Punto de Vista 2022 Winners
Projection format: DCP
Direction: Marta Ramos, José Oliveira
Cinematographer: José António Loureiro, Manuel Pinto Barros, Pedro Bessa
Editor: José Oliveira, Marta Ramos
Sound: Felipe Zenícola, Bernardo Theriaga
Production: Abel Ribeiro Chaves, José Oliveira, Marta Ramos
Filmografia: Paz (2021), Guerra (2020), 35 anos depois, O movimento das coisas (2014), O Atirador (2013), Times Are Changing, Not Me (2012), Sem Abrigo (2012).
Doclisboa, Mostra Internacional de Cinema de São Paulo, Porto/Post/Doc, MDOC - Festival Internacional de Documentário de Melgaço.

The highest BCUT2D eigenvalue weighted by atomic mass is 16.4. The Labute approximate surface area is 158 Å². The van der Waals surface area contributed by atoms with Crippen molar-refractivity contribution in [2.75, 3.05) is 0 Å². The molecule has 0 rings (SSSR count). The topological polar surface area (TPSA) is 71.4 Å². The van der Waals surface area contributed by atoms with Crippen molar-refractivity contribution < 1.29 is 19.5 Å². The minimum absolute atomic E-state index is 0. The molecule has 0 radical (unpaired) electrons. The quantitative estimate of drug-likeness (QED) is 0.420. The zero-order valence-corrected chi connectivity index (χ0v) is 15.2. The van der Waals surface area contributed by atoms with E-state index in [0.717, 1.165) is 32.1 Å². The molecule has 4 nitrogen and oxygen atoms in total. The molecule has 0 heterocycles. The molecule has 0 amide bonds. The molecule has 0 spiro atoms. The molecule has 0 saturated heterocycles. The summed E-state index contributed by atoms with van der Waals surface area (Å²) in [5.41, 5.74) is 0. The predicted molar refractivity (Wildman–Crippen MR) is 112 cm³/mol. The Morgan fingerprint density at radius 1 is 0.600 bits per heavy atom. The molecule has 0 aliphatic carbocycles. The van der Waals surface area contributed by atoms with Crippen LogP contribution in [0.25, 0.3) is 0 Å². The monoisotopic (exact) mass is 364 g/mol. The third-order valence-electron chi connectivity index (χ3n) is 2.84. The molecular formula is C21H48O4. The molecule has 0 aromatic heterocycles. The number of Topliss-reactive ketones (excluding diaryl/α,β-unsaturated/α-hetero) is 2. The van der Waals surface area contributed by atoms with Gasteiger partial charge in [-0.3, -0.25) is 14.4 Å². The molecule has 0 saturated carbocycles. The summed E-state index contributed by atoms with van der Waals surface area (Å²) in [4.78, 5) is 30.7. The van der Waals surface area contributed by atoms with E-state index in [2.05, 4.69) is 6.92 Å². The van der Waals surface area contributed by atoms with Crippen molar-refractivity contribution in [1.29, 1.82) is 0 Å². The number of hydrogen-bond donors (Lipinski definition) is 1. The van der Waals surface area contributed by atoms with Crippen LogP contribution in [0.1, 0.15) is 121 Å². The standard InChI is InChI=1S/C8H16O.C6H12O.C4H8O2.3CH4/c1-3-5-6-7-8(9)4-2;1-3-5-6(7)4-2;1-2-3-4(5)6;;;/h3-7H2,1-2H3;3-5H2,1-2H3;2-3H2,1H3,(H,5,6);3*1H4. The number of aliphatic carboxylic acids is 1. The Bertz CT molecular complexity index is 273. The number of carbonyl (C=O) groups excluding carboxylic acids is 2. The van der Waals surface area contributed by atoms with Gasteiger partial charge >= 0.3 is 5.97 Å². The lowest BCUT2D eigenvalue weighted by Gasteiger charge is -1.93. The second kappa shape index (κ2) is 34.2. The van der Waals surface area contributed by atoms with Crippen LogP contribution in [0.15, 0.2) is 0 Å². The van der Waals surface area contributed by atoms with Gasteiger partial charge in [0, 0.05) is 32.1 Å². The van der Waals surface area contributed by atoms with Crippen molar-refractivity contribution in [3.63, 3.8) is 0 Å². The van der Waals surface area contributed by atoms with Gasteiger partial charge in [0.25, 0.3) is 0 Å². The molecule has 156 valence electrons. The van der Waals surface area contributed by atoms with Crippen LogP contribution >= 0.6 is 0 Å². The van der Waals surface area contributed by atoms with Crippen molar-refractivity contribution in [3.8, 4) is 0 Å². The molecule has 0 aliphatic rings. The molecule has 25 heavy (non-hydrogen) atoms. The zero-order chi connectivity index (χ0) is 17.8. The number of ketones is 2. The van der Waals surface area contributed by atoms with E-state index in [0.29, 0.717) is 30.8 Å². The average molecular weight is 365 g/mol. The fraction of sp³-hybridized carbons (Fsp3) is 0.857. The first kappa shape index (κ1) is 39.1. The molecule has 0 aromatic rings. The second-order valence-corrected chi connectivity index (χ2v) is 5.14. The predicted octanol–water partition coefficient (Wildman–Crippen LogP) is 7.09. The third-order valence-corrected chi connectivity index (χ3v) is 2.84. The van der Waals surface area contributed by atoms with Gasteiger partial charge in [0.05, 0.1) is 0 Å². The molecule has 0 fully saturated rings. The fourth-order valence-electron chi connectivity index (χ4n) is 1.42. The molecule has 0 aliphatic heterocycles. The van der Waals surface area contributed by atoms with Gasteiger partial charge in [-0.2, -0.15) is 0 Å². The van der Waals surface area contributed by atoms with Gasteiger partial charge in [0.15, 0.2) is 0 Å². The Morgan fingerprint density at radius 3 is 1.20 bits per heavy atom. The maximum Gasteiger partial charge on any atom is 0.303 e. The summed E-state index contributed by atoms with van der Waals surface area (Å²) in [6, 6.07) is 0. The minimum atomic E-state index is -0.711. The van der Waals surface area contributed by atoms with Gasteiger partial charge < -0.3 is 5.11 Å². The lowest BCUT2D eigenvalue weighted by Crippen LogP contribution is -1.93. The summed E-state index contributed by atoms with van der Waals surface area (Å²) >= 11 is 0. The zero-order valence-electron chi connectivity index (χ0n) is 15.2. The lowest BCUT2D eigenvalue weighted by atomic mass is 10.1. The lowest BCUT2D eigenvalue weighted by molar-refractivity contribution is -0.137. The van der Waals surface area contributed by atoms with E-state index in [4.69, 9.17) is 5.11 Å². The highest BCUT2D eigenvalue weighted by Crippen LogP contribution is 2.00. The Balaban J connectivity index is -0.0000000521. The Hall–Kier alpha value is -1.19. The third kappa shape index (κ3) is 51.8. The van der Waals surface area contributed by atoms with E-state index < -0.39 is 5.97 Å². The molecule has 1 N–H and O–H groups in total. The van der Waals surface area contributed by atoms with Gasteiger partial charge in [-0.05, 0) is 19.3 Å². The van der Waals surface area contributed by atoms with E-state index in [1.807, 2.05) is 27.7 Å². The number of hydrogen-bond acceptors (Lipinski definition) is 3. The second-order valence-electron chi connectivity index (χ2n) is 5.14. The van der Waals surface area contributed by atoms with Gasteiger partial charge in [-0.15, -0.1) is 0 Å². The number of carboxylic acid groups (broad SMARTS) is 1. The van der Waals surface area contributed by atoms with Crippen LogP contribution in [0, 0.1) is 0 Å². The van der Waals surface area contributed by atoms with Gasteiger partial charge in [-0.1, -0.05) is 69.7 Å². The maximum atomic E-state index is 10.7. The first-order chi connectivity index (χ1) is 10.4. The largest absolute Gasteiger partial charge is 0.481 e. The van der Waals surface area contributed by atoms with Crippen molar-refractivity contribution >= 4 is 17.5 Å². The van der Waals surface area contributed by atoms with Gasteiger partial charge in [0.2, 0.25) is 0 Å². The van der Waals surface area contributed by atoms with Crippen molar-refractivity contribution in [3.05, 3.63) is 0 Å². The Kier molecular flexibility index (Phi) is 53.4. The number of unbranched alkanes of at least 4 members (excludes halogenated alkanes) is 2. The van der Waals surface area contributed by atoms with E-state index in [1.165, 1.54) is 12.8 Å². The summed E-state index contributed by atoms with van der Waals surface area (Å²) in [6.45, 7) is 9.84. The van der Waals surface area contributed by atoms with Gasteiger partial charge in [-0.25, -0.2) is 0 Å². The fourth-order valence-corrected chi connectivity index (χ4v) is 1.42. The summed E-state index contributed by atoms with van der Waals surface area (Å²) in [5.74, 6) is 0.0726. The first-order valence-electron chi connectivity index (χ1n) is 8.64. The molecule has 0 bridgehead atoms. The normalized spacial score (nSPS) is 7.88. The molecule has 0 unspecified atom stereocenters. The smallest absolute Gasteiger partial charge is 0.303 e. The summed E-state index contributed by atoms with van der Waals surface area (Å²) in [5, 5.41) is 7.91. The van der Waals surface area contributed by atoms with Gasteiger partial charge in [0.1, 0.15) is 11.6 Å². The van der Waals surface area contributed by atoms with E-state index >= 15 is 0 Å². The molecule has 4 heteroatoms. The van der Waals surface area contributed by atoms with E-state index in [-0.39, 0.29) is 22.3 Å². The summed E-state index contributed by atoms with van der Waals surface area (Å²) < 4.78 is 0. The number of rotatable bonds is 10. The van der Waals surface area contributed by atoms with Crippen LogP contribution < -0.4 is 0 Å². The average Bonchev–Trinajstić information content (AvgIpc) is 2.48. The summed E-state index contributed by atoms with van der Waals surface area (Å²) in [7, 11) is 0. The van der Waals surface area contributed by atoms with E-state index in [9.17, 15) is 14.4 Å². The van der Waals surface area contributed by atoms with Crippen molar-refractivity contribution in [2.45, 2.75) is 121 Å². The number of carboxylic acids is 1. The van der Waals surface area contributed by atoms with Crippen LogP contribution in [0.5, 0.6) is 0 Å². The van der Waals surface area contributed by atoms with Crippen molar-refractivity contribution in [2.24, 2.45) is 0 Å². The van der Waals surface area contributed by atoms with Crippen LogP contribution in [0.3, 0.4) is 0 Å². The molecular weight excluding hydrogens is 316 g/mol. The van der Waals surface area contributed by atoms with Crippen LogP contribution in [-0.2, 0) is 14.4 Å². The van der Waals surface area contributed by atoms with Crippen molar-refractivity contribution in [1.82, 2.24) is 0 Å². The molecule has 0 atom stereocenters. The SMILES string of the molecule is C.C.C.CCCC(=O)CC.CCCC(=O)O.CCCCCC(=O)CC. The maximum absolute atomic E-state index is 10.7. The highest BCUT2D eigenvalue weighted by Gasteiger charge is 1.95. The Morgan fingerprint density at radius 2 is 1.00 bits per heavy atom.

To which war does the title allude? The initial response would be the Portuguese colonial war in Africa (1961-1974), the one which has hit several generations who still live, dream, work and die in both geographies, and whose memory is still far from complete today. The anecdotes about that war which run around Portugal, the small or great traumatic stories which people tell or keep to themselves nourish the plot of this film, conceived, walked, talked and written by José Lopes, its leading actor, along with José Oliveira, who co-directed it with Marta Ramos. And who is, or rather who was José Lopes? It’s impossible not to wonder when you see Guerra. Few presences have been more intense and moving than his in cinema in recent years. To begin with, José Lopes here is his character, Manuel, alias “Manecas”, a war veteran who lives, walks and dreams —nightmares more than anything— in Lisbon, who has a partner from whom he distances himself and a son who is better than him. He also has a mother, in the cemetery, whom he goes to see at night to recount the events of the day. And ghosts all around: his brothers in arms above all, the veterans he meets to eat, drink, sing and cry, all present though not all alive anymore. But there is a second meaning to that same title, a meaning which points to the permanence of all wars: yesterday’s wars, today’s wars, every day’s wars. Ones which have nothing to do with Manecas but with Zé Lopes and with everyone. These are the wars for which the film reserves its darkness and its crudest light, the ones that it condenses, structures, elides, symbolises, spatialises, temporalises. Ana, the psychologist, says it in one of the most extraordinary sequences of the film, all overlapping words and images, while we listen to coffee filtering (coffee!): “You fled to Africa, you got on a boat, months and months, you killed, you saw people die... And did you come back a changed man? You died a thousand times, they killed you a thousand times, you killed a thousand times... Salazar? The blacks? The world? The money? You?”